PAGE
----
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Watch The Label: Calorie counts are not always accurate!

weight loss and calories watch the label

Calorie Counting May Be Causing You To Get Fat!

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If you’re looking to burn fat so that you transform your body and look great naked, counting calories can be an effective component to your weight loss efforts.

But if you’re calorie counting and eating out or buying frozen foods you may want to consider this when you do your math…

researchers have found some large discrepancies between what’s on the labels and whats in the foods.

In the following video the New York Times play calorie calorie detectives.

The Real Math Behind Food Labels

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As you have seen from the New York Times video, not all food labels are accurate. The American Diabetic Association came up with the same findings.

Their study showed calories can be considerably higher then what gets reported.

They took a look at food served in 29 chain restaurants. Along with 10 frozen meals you can find in the freezer at your local supermarket.

The results were disappointing.

The calorie content was well under represented with an average variance of 18%.

A few of the tested items:

  • A package of Lean Cuisine shrimp with angel-hair pasta. Listed as 220 calories. Research concluded meal came in at 319. That’s close to 100 calories more. That’s about 45% more than the package.
  • A Wendy’s grilled chicken sandwich. Listed at 260 calories. Study found it to contain 344.
  • A Denny’s serving of grits. Reported 80 calories. Tested, 258. That’s over 300% more.

Not all was bad.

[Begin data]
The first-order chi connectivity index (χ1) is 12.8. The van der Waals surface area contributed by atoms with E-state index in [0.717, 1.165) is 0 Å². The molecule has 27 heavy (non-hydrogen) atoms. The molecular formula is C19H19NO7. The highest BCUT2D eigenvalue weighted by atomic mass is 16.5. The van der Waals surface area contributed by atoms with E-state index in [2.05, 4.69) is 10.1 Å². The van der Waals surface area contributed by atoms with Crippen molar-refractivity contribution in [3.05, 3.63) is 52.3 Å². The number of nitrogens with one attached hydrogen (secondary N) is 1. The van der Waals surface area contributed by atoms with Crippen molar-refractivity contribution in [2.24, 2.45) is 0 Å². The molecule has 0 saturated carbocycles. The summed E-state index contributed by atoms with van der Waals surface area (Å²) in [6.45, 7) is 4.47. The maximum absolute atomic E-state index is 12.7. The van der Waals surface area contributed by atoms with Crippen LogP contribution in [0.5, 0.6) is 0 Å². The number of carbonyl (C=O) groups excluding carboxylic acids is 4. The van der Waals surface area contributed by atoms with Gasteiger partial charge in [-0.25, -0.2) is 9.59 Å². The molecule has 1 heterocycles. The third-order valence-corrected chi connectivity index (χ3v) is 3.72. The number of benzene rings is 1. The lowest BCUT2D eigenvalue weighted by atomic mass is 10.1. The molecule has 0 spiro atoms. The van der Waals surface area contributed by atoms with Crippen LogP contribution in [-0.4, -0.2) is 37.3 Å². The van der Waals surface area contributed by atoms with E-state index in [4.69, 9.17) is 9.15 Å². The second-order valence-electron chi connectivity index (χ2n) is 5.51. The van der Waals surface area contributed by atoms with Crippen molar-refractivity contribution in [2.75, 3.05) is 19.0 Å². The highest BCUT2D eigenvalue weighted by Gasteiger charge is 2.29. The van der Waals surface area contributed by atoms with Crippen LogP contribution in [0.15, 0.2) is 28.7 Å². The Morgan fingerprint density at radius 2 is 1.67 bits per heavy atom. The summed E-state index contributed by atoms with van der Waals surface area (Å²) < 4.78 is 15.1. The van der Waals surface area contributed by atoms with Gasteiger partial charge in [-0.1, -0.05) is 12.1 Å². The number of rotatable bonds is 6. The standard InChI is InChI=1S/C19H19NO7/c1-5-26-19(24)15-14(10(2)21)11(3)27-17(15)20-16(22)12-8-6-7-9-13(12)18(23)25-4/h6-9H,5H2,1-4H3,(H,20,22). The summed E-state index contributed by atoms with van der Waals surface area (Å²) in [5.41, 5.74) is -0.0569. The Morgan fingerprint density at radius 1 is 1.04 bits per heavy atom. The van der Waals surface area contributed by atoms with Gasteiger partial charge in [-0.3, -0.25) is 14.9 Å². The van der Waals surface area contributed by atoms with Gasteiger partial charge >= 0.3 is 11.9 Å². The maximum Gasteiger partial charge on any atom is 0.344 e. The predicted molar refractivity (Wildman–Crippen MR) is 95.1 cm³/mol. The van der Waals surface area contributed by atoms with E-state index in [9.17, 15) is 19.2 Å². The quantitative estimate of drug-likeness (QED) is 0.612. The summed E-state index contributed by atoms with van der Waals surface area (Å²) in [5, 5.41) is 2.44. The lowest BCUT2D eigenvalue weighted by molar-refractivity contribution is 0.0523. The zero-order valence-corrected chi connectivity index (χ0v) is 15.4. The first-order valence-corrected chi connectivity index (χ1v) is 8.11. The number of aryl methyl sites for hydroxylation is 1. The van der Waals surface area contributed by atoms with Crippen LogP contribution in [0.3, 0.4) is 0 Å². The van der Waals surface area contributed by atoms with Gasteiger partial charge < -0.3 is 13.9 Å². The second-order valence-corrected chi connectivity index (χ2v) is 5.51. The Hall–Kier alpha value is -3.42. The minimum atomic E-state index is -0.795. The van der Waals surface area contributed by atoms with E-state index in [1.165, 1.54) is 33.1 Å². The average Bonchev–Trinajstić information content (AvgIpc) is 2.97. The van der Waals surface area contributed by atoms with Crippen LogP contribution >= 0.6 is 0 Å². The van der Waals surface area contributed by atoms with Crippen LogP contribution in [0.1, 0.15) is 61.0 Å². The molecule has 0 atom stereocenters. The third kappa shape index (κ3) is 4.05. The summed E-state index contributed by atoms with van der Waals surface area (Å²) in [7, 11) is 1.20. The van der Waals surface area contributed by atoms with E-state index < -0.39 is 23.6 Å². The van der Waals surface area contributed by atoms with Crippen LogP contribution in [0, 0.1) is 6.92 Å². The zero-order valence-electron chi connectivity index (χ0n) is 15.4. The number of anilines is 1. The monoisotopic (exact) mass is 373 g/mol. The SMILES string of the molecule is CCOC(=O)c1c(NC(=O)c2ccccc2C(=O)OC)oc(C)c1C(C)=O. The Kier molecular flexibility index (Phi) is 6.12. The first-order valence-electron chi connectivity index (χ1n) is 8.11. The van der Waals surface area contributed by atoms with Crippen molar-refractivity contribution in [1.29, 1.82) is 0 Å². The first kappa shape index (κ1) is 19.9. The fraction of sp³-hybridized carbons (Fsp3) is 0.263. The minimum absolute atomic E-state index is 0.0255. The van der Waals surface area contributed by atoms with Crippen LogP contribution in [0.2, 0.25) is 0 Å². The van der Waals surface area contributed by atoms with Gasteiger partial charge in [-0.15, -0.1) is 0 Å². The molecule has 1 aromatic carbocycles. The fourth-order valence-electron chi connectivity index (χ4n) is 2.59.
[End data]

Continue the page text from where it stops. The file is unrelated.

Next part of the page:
Some restaurant menu items came in under their advertised calorie counts. It was rare, but it did happen. Of all the items tested 15 of them came under their advertised counts.

  • A dry English muffin, at Denny’s, had 6% less calories than listed on the menu.
  • A piece of thin-crust cheese pizza at Domino’s was listed at 180 calories, but only had 141.

A few restaurants came clean. They even their dishes contained more calories than listed. But with that said they cite the FDA’s policy of a 20 percent margin of error for packaged food. However, the FDA does not specify maximum overage for restaurant meals.

Frozen meal makers play it safe with the content in their packages. The can face stiff penalties if their products are found to be underweight so the tend to be cautious and tend to err on the side of heavier portions.

Anyone who counts calories by using the figures on menus in fast-food restaurants or on the packages of frozen meals may want to count again.

This means that you will have to keep this in mind if you find your diet is failing you. If you are not losing weight you may have to cut your calories by 20 percent. If you are losing weight then congratulations keep doing what you are doing you are on the right track.

Make sure you watch to for serving size…

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